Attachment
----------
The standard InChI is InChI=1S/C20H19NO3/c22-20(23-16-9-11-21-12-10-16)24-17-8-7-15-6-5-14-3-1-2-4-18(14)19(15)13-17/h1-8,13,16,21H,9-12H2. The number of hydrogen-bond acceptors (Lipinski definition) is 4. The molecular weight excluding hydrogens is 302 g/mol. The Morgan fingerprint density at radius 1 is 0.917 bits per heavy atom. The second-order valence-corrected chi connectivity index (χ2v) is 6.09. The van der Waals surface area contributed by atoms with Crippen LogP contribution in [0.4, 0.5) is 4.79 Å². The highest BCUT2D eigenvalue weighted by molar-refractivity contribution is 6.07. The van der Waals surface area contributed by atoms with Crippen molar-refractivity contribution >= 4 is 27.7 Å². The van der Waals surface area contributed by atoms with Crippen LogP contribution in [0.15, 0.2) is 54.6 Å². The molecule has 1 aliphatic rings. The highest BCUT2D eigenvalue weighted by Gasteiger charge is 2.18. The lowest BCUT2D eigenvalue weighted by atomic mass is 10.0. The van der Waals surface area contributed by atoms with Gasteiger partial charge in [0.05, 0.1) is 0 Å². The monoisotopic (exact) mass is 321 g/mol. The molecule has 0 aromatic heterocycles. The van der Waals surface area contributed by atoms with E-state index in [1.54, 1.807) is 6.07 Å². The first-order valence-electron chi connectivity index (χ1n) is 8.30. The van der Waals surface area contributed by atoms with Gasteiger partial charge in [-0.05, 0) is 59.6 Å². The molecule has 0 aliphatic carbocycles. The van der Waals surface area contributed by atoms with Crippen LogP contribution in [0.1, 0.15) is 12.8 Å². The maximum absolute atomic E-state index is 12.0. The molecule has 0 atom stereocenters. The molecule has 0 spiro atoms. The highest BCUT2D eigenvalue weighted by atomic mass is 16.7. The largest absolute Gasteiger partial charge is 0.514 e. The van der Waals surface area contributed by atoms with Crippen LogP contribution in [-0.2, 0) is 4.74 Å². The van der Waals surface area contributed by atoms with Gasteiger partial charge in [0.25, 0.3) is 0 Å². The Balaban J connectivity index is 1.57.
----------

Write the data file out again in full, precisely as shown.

The standard InChI is InChI=1S/C20H19NO3/c22-20(23-16-9-11-21-12-10-16)24-17-8-7-15-6-5-14-3-1-2-4-18(14)19(15)13-17/h1-8,13,16,21H,9-12H2. The number of hydrogen-bond acceptors (Lipinski definition) is 4. The molecular weight excluding hydrogens is 302 g/mol. The Morgan fingerprint density at radius 1 is 0.917 bits per heavy atom. The second-order valence-corrected chi connectivity index (χ2v) is 6.09. The van der Waals surface area contributed by atoms with Crippen LogP contribution in [0.4, 0.5) is 4.79 Å². The highest BCUT2D eigenvalue weighted by molar-refractivity contribution is 6.07. The van der Waals surface area contributed by atoms with Crippen molar-refractivity contribution >= 4 is 27.7 Å². The van der Waals surface area contributed by atoms with Crippen LogP contribution in [0.15, 0.2) is 54.6 Å². The molecule has 1 aliphatic rings. The highest BCUT2D eigenvalue weighted by Gasteiger charge is 2.18. The lowest BCUT2D eigenvalue weighted by atomic mass is 10.0. The van der Waals surface area contributed by atoms with Gasteiger partial charge in [0.05, 0.1) is 0 Å². The monoisotopic (exact) mass is 321 g/mol. The molecule has 0 aromatic heterocycles. The van der Waals surface area contributed by atoms with E-state index in [1.54, 1.807) is 6.07 Å². The first-order valence-electron chi connectivity index (χ1n) is 8.30. The van der Waals surface area contributed by atoms with Gasteiger partial charge in [-0.05, 0) is 59.6 Å². The molecule has 0 aliphatic carbocycles. The van der Waals surface area contributed by atoms with Crippen LogP contribution in [0.1, 0.15) is 12.8 Å². The maximum absolute atomic E-state index is 12.0. The molecule has 0 atom stereocenters. The molecule has 0 spiro atoms. The highest BCUT2D eigenvalue weighted by atomic mass is 16.7. The largest absolute Gasteiger partial charge is 0.514 e. The van der Waals surface area contributed by atoms with Crippen LogP contribution in [-0.2, 0) is 4.74 Å². The van der Waals surface area contributed by atoms with Gasteiger partial charge in [0.25, 0.3) is 0 Å². The Balaban J connectivity index is 1.57.